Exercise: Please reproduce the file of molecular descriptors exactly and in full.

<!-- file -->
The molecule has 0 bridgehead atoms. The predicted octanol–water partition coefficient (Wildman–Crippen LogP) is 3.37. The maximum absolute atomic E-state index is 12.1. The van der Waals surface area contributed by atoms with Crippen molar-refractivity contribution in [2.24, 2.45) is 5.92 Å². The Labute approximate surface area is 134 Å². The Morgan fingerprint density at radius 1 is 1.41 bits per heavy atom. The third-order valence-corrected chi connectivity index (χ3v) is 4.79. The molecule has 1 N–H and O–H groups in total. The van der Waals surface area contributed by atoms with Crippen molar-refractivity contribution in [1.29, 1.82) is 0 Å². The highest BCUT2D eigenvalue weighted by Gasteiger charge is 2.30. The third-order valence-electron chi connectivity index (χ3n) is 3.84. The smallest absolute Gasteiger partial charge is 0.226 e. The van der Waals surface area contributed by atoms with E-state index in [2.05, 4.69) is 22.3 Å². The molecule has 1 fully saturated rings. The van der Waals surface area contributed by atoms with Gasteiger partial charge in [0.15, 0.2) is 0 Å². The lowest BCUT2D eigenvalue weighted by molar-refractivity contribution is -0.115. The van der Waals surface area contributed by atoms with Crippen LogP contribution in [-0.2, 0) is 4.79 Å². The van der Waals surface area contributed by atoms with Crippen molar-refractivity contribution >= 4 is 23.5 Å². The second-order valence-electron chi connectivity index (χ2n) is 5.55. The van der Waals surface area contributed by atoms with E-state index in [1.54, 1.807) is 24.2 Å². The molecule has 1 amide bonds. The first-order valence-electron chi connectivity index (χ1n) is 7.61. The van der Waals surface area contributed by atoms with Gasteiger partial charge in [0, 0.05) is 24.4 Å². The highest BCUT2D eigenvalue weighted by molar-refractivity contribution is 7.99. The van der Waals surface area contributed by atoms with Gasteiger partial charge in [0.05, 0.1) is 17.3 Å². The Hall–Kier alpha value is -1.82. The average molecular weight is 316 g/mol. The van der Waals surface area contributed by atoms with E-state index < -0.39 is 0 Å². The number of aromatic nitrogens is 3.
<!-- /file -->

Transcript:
The molecule has 0 bridgehead atoms. The predicted octanol–water partition coefficient (Wildman–Crippen LogP) is 3.37. The maximum absolute atomic E-state index is 12.1. The van der Waals surface area contributed by atoms with Crippen molar-refractivity contribution in [2.24, 2.45) is 5.92 Å². The Labute approximate surface area is 134 Å². The Morgan fingerprint density at radius 1 is 1.41 bits per heavy atom. The third-order valence-corrected chi connectivity index (χ3v) is 4.79. The molecule has 1 N–H and O–H groups in total. The van der Waals surface area contributed by atoms with Crippen molar-refractivity contribution in [1.29, 1.82) is 0 Å². The highest BCUT2D eigenvalue weighted by Gasteiger charge is 2.30. The third-order valence-electron chi connectivity index (χ3n) is 3.84. The smallest absolute Gasteiger partial charge is 0.226 e. The van der Waals surface area contributed by atoms with E-state index in [2.05, 4.69) is 22.3 Å². The molecule has 1 fully saturated rings. The van der Waals surface area contributed by atoms with Gasteiger partial charge in [0.15, 0.2) is 0 Å². The lowest BCUT2D eigenvalue weighted by molar-refractivity contribution is -0.115. The van der Waals surface area contributed by atoms with Crippen LogP contribution in [-0.2, 0) is 4.79 Å². The van der Waals surface area contributed by atoms with Crippen molar-refractivity contribution >= 4 is 23.5 Å². The second-order valence-electron chi connectivity index (χ2n) is 5.55. The van der Waals surface area contributed by atoms with E-state index in [1.54, 1.807) is 24.2 Å². The molecule has 1 amide bonds. The first-order valence-electron chi connectivity index (χ1n) is 7.61. The van der Waals surface area contributed by atoms with Gasteiger partial charge in [0, 0.05) is 24.4 Å². The highest BCUT2D eigenvalue weighted by molar-refractivity contribution is 7.99. The van der Waals surface area contributed by atoms with Gasteiger partial charge in [0.05, 0.1) is 17.3 Å². The Hall–Kier alpha value is -1.82. The average molecular weight is 316 g/mol. The van der Waals surface area contributed by atoms with E-state index < -0.39 is 0 Å². The number of aromatic nitrogens is 3.